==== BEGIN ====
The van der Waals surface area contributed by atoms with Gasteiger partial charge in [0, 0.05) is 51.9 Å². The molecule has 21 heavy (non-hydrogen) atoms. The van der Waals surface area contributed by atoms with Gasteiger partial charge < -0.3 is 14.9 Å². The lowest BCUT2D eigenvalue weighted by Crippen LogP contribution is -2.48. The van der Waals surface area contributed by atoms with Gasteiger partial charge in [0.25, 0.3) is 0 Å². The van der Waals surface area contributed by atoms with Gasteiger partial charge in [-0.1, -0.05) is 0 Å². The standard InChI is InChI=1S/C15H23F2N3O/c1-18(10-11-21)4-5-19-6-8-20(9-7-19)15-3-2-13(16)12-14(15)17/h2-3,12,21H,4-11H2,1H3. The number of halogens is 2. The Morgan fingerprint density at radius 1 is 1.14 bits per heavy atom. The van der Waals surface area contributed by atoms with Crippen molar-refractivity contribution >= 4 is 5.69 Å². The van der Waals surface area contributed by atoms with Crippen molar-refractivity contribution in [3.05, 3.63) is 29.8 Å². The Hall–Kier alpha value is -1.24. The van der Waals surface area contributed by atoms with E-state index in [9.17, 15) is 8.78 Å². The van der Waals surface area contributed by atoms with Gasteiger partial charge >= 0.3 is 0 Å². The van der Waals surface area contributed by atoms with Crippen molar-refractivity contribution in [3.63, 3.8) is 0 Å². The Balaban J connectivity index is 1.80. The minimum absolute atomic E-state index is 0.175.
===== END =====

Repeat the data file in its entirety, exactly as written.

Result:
The van der Waals surface area contributed by atoms with Gasteiger partial charge in [0, 0.05) is 51.9 Å². The molecule has 21 heavy (non-hydrogen) atoms. The van der Waals surface area contributed by atoms with Gasteiger partial charge < -0.3 is 14.9 Å². The lowest BCUT2D eigenvalue weighted by Crippen LogP contribution is -2.48. The van der Waals surface area contributed by atoms with Gasteiger partial charge in [0.25, 0.3) is 0 Å². The van der Waals surface area contributed by atoms with Gasteiger partial charge in [-0.1, -0.05) is 0 Å². The standard InChI is InChI=1S/C15H23F2N3O/c1-18(10-11-21)4-5-19-6-8-20(9-7-19)15-3-2-13(16)12-14(15)17/h2-3,12,21H,4-11H2,1H3. The number of halogens is 2. The Morgan fingerprint density at radius 1 is 1.14 bits per heavy atom. The van der Waals surface area contributed by atoms with Crippen molar-refractivity contribution >= 4 is 5.69 Å². The van der Waals surface area contributed by atoms with Crippen molar-refractivity contribution in [3.05, 3.63) is 29.8 Å². The Hall–Kier alpha value is -1.24. The van der Waals surface area contributed by atoms with E-state index in [9.17, 15) is 8.78 Å². The van der Waals surface area contributed by atoms with Gasteiger partial charge >= 0.3 is 0 Å². The van der Waals surface area contributed by atoms with Crippen molar-refractivity contribution in [3.63, 3.8) is 0 Å². The Balaban J connectivity index is 1.80. The minimum absolute atomic E-state index is 0.175.